URLs for ecommerce site

by @spravca.uctu (177), 3 years ago


I have an ecommerce store and I found out, that lots of ecommerce sites have their URLs right from homepage. Example, what I mean: Structure would be: homempage / category clothing / subcategory pants / product Camouflage pants Subcategory pants would have this URL: homepage . com /subcategory-pants Product would have: homepage . com/camouflage-pants

My Urls are always from structure: homepage . com/category-clothing/subcategory-pants/product-camouflage-pants

Which way is better? If the first one...how big of a problem would it be, If I would remade it like that? I have like 7000 product pages.

Thanks guys

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by @jaap (1667), 3 years ago

A semantically accurate URL is the best. There's nothing wrong with yours. SEO best practices for URLs

by @spravca.uctu (177), 3 years ago

Thanks. One more question to this?

Even if my top keyword is of course the product name, I should not be thinking about changing it to "domain .com/product-name" and let the whole "path" in the url, where the product name is on the last postion?

by @ms (4047), 3 years ago

domain.tld/product-name is (should be) better, as you're prioritizing your keyword and have no clutter in your url. However, your path is OK - there is nothing you should improve. The /product-name is part of a so-called "flat" URL structure, which is good for SEO, but not so great for user experience - on a product page, you can't tell where exactly in the structure you are. However, you probably have breadcrumbs, so virtually no one will be looking for it in URL...

It's also not trivial to bind those routes...

As you can see, it's more of a preference than good/bad practice. Maybe better fit for one project while not ideal for another.

by @spravca.uctu (177), 3 years ago

I understand. It is may be better for seo, especially, when I have breadcrumbs, which I do have.

My problem is, that for example:

  • I have 1 position for particular product on google rank, but, the url is not for the product, but for the category, in which the product is. So it is not domain.tld/category/sub-category/product-name, but domain.tld/category/sub-category.

f course, most convertible case is, when customer click right to the product he found on google, not just on category, where the product is.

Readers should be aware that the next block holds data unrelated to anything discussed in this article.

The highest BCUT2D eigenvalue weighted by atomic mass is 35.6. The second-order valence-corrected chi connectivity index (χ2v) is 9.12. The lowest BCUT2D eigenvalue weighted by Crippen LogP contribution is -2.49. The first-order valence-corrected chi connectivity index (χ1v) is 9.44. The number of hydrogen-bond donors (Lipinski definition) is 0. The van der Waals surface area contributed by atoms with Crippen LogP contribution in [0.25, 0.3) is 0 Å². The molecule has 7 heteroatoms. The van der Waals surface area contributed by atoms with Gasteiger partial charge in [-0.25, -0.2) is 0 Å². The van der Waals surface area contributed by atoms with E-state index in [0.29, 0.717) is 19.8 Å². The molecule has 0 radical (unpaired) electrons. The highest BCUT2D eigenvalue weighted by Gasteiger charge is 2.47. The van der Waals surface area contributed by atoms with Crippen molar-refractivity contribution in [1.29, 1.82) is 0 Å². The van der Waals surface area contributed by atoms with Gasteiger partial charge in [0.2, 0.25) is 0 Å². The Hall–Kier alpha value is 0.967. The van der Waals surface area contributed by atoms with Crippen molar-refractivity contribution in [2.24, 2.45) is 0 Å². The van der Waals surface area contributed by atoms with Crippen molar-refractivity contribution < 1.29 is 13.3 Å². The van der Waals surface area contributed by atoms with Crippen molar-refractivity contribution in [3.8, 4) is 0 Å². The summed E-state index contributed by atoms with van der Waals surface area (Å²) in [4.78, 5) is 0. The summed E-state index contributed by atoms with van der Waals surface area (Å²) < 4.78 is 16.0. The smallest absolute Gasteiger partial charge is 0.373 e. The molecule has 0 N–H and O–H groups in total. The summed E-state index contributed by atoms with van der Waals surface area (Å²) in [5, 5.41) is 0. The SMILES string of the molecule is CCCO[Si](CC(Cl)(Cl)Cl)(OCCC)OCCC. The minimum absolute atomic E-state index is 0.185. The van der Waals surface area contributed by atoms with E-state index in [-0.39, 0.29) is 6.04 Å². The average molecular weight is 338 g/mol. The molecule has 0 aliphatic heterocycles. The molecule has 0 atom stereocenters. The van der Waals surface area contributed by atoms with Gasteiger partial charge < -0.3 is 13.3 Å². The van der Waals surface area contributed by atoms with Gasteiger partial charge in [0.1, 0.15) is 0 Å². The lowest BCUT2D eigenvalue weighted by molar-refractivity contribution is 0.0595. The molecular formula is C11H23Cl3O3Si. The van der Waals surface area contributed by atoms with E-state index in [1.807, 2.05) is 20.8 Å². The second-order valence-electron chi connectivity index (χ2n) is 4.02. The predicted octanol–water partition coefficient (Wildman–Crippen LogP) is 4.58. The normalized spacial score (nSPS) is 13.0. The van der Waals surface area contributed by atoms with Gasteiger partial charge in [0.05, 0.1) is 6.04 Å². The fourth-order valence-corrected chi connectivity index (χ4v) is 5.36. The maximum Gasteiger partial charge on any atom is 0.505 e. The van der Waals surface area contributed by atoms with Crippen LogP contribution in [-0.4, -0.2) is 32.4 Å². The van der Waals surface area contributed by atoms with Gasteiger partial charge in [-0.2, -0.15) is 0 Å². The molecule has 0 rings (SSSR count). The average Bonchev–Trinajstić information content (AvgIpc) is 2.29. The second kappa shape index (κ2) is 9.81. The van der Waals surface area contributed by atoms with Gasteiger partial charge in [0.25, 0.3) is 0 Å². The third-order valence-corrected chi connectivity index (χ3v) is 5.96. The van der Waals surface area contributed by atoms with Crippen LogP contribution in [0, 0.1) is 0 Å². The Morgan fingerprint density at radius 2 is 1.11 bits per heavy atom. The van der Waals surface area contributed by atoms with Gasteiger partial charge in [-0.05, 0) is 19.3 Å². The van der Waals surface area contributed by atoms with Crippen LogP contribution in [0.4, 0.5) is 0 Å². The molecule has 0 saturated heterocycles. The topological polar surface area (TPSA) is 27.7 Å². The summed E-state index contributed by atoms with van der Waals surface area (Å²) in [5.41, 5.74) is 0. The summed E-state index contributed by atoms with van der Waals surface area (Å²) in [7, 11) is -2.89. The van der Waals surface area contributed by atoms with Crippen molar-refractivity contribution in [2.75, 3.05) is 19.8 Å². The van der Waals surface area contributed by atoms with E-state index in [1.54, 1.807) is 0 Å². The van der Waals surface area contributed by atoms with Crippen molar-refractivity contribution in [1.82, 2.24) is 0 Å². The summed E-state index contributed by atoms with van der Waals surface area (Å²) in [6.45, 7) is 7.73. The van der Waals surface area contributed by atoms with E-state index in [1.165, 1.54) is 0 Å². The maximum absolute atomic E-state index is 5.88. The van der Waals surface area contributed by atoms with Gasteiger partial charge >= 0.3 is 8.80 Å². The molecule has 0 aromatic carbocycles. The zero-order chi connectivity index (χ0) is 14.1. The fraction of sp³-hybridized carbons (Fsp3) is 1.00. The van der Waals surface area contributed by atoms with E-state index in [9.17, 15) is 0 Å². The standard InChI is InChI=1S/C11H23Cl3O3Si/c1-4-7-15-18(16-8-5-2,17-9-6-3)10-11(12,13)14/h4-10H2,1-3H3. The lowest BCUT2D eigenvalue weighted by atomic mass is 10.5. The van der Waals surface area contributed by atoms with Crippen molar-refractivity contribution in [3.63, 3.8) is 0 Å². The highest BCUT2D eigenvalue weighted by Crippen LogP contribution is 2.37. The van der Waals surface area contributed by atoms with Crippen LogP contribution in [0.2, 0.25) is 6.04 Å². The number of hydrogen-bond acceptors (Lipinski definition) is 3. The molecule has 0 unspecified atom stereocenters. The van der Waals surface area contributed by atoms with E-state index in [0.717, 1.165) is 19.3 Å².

I was thinking, if this could not cause the problem - That I have more juice for category, because of that URL, than for the product.

by @ms (4047), 3 years ago

I have 1 position for particular product on google rank, but, the url is not for the product, but for the category, in which the product is. So it is not domain.tld/category/sub-category/product-name, but domain.tld/category/sub-category.

Category may receive much more traffic, because it's more general, covering many products... Potentially much higher search volume - so yeah, lower conversion rate, but still could be the same or better in the end. Also depends on products you have listed.

With products, you get higher conversion rate but just a fraction of category volume. Which one is better? Who knows.

Would you rather be #1 on "iphone" or "iphone [whatever the current model is]"? I think you should build links and aim to rank as high as possible for both categories and core products.

by @techguideneo (15), 3 years ago

I suggest you use WordPress CMS where you can easily define the category name or stay on the site and focus on renaming subfolder names to related keywords based on your business domain name. This is yet another example of On-page SEO that you all are looking for. M I no wrong?

by @digitalpundit (70), 2 years ago

Designing a URL structure for eCommerce websites

Well-designed URLs can help Google more efficiently locate and retrieve web pages on your eCommerce site. If you control the structure of your URLs (for example, you are building your own site from scratch), then this guide can help you decide on your URL structure to avoid indexing problems seen by Google on eCommerce sites.

Why URL structure matters

A good URL design structure helps Google crawl and index your site, while a poor URL structure can lead to the following issues:

Content can be missed if Googlebot incorrectly thinks two URLs will return the same content as only one URL may be retrieved by the crawler (the other is discarded as a duplicate). This can happen if fragment identifiers (like #fragment) are used to show different content. Google does not use fragment identifiers in indexing.

Example: /product/t-shirt#black and /product/t-shirt#white are considered to be the same page by Google.

The same content may be retrieved multiple times by the crawler if Google thinks two URLs are different but result in the same page being returned. This can slow down the crawling of your site and put additional load on your web server for no benefit.

Example: /product/black-t-shirt and /product?sku=1234 may return the same product page, but Google cannot determine this by looking at the URL alone.

The crawler may think your site contains an infinite number of pages if your URLs include a continually changing value such as a timestamp. As a result, Google may take longer to find all the useful content on your site.

Example: /about?now=12:34am and /about?now=12:35am may be treated as different URLs by Google even though both URLs display the same page.

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